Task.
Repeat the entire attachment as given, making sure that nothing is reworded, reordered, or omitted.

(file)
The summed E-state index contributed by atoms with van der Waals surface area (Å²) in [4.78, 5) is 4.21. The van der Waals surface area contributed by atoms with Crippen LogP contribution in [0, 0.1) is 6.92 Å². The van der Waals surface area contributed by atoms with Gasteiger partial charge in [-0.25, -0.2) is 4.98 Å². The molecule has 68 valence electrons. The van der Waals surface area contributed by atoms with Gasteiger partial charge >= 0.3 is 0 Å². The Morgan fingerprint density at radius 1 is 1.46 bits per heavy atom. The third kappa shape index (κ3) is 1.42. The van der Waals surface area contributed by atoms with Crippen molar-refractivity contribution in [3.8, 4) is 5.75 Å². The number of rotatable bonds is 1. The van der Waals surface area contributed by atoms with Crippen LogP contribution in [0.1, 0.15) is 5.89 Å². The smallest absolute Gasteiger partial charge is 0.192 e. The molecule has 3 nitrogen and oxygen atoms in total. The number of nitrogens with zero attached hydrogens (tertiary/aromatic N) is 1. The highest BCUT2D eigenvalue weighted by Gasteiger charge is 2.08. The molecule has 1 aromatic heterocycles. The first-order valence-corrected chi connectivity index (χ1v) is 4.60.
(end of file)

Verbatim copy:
The summed E-state index contributed by atoms with van der Waals surface area (Å²) in [4.78, 5) is 4.21. The van der Waals surface area contributed by atoms with Crippen LogP contribution in [0, 0.1) is 6.92 Å². The van der Waals surface area contributed by atoms with Gasteiger partial charge in [-0.25, -0.2) is 4.98 Å². The molecule has 68 valence electrons. The van der Waals surface area contributed by atoms with Gasteiger partial charge >= 0.3 is 0 Å². The Morgan fingerprint density at radius 1 is 1.46 bits per heavy atom. The third kappa shape index (κ3) is 1.42. The van der Waals surface area contributed by atoms with Crippen molar-refractivity contribution in [3.8, 4) is 5.75 Å². The number of rotatable bonds is 1. The van der Waals surface area contributed by atoms with Crippen LogP contribution in [0.1, 0.15) is 5.89 Å². The smallest absolute Gasteiger partial charge is 0.192 e. The molecule has 3 nitrogen and oxygen atoms in total. The number of nitrogens with zero attached hydrogens (tertiary/aromatic N) is 1. The highest BCUT2D eigenvalue weighted by Gasteiger charge is 2.08. The molecule has 1 aromatic heterocycles. The first-order valence-corrected chi connectivity index (χ1v) is 4.60.